NASA -- NASA's Cassini spacecraft successfully performed a getaway maneuver on Monday, Dec. 27, to keep it from following the European Space Agency's Huygens probe into the atmosphere of Saturn's moon Titan. This maneuver established the required geometry between the probe and the orbiter for radio communications during the probe descent on Jan. 14. The probe has no navigating capability, so the Cassini orbiter had been placed on a deliberate collision course with Titan to ensure the...

2004-12-23 08:26:33

NRAO -- When the European Space Agency's Huygens spacecraft makes its plunge into the atmosphere of Saturn's moon Titan on January 14, radio telescopes of the National Science Foundation's National Radio Astronomy Observatory (NRAO) will help international teams of scientists extract the maximum possible amount of irreplaceable information from an experiment unique in human history. Huygens is the 700-pound probe that has accompanied the larger Cassini spacecraft on a mission to thoroughly...

2004-12-22 07:30:00

On Christmas Eve, the Cassini spacecraft will release its wok-shaped Huygens probe on the start of an intimate date with Saturn's largest moon, Titan. On Jan. 14, at 4 a.m. EST, Huygens will enter Titan's methane-rich atmosphere at a speed of 12,000 mph, rapidly decelerate, then deploy its parachute at an altitude above 90 miles. Because methane gas gets depleted quickly, its high concentration on Titan implies a regenerative source. But which one? Astrobiology Magazine -- The Cassini/Huygens...

2004-12-22 01:25:00

JPL -- The highlights of the first year of the Cassini-Huygens mission to Saturn can be broken into two chapters: first, the arrival of the Cassini orbiter at Saturn in June, and second, the release of the Huygens probe on Dec. 24, 2004, on a path toward Titan. The Huygens probe, built and managed by the European Space Agency (ESA), is bolted to Cassini and fed electrical power through an umbilical cable. It has been riding along during the nearly seven-year journey to Saturn largely in a...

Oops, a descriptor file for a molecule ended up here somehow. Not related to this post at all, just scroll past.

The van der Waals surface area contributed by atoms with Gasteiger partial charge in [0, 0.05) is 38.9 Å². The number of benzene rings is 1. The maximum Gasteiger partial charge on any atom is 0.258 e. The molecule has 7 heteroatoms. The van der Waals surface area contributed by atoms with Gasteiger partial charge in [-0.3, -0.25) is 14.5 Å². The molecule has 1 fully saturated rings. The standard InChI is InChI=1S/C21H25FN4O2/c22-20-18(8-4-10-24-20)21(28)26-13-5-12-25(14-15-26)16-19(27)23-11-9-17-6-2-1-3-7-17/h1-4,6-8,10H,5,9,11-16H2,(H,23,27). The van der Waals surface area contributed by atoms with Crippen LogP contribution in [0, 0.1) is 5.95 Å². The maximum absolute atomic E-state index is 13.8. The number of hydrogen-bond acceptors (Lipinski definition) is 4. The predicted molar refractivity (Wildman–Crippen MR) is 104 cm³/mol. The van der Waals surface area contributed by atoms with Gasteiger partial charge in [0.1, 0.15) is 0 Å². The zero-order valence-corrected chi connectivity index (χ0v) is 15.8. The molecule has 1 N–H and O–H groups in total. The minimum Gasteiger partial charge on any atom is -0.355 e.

Latest Huygens probe Reference Libraries

2004-10-19 04:45:44

Cassini-Huygens Mission -- The Cassini unmanned space probe is intended to study Saturn and its moons. It was launched on October 15, 1997 and is estimated to enter Saturn's orbit on July 1, 2004. The mission is a joined NASA/ESA project. Cassini's principal objectives are to: -- determine the three-dimensional structure and dynamical behavior of the rings -- determine the composition of the satellite surfaces and the geological history of each object -- determine the nature and...

2004-10-19 04:45:41

Saturn's moon Titan -- Titan is the planet Saturn's largest moon. It is larger than either of the planets Mercury or Pluto and is the second-largest moon in the solar system after Ganymede (it was originally thought to be slightly larger than Ganymede, but recent observations have shown that its thick atmosphere caused overestimation of its diameter). Titan was discovered on March 25, 1655 by the Dutch astronomer Christian Huygens, making it one of the first non-terrestrial moons to be...